So we then come to a favorite tool of the reasserters: a collection of reassertions. But it is not enough simply to show that Augustine or Aquinas or Hooker thought so-and-so, or even Saint Paul. The assembly of a florilegium tells us no more than that the preponderance of the Christian tradition thought homosexuality was wrong. We know that. The question is, were they correct in this?

The “classical” argument, as Witt summarizes it (citing Augustine), is that “Same-sex sexual activity would always be condemned by divine law because it conflicts with the nature of humanity as created by God, destroying the bond of love that should exist between God and humanity by violating the human nature of which God is the Creator (Confessions 3.8.15).” There are a number of problems with this argument, not least that we are now more aware of the fact (and I am bold enough to call it a fact) that same-sex sexuality is neither “against nature” nor “contrary to nature” but is rather part of the created order, which admittedly we do not fully understand. This does not, mind you, make it morally good (or bad), but it does necessitate a shift in the argument from one based on “natural law” — especially one that takes the Genesis creation accounts as if they were historical records of the actual origins of the created universe (which reason should have prevented in any case, since the two accounts are not congruent in significant details concerning the very matter before us!)

To date, the primary argument of the reasserters, including Witt, is the restatement of the premise that sexual dimorphism somehow reveals a “natural complementarity” that limits the moral range of sexual behavior. He argues (following Barth) that the appropriate “other” in human relationships must be a member of the opposite sex. This is a weak point in Barth, bordering on heresy, since if, as Barth puts it, man can be man only in relation to woman, what of Jesus Christ as the complete and true man, whose relations to women were not of a sexual sort? (Indeed, to be fair, late in life Barth appears to have realized he went too far in this assertion, but was too busy to rewrite the relevant portions of Book III of his Dogmatics.) More importantly, this notion of a sexual basis for human society is contrary to Jesus’ teaching that “those worthy of the resurrection do not marry...” If there can be no society in the life of the resurrection (since the reasserters hold marriage to be the basis of human society), then what is the risen life about?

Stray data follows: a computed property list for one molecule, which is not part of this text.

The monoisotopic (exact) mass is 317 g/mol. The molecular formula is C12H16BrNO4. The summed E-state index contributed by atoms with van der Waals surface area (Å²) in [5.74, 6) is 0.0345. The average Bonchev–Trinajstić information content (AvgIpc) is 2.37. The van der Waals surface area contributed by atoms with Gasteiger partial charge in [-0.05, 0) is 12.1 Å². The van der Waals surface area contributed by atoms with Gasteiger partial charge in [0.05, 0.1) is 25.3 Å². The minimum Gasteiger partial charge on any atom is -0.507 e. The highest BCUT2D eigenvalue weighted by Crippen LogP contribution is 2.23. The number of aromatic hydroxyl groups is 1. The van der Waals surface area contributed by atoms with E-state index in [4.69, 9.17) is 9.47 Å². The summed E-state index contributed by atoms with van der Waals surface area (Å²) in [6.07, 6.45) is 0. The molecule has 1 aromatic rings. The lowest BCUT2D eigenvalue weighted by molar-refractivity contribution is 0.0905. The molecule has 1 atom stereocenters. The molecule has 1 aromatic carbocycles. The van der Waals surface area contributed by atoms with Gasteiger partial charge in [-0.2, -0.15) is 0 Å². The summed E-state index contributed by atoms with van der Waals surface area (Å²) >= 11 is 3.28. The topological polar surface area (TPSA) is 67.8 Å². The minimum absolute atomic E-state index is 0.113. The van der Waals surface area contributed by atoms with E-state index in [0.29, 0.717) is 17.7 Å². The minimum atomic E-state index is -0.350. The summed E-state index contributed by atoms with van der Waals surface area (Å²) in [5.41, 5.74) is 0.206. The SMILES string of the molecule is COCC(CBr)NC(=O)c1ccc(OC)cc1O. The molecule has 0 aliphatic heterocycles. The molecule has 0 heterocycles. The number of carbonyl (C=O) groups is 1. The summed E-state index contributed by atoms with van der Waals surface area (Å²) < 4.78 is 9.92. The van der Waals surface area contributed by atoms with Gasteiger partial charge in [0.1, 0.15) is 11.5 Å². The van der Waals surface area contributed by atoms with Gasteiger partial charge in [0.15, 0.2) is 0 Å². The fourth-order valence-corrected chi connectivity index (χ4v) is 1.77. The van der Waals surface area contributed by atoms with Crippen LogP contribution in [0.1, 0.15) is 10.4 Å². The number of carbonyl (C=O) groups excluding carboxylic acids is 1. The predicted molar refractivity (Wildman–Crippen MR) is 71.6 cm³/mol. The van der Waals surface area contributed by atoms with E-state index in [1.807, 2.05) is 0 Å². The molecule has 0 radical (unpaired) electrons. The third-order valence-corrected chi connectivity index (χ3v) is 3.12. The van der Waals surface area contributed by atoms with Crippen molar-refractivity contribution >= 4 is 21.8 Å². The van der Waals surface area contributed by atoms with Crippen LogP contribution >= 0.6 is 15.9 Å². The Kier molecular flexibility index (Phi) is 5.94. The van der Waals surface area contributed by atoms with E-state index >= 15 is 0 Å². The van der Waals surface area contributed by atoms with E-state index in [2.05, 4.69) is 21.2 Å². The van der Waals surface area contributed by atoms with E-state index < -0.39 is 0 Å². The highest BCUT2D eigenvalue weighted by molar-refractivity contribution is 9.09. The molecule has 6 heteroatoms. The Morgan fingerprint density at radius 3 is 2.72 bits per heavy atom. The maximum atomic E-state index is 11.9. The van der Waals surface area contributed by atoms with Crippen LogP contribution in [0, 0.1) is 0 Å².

Finally, to return to the note of “consistency” I mentioned at the outset, as the ultimate “authority,” some reasserters (although not Witt himself in this particular essay) bring forward Jesus’ own statement concerning the creation accounts. Surely his words on the subject should hold a central place if we are to understand God’s “intent for humanity” — that from the beginning God made them male and female, and for this reason a man leaves his father and mother and is joined to his wife and they become one flesh. (Matt 19:5, citing Genesis 1 and 2). The reasserters take this as a prohibition of homosexual activity, generally completely ignoring that Jesus intended it as a prohibition of divorce. When I begin to hear the reasserters state that divorce is contrary to the natural law, and God’s positive law and “intent for humanity,” and call for the resignation of all divorced and remarried clergy (including some of their most vocal leadership) and the prohibition of the ordination of such people, and the threat of dissolution of communion should all these demands not be met, it will then and only then be time to take up the secondary question and see if this citation from the Gospel has anything to do with same-sex relationships. They should take Jesus at his word before applying his words by conjecture to another question entirely.

William Witt responds to Tobias Haller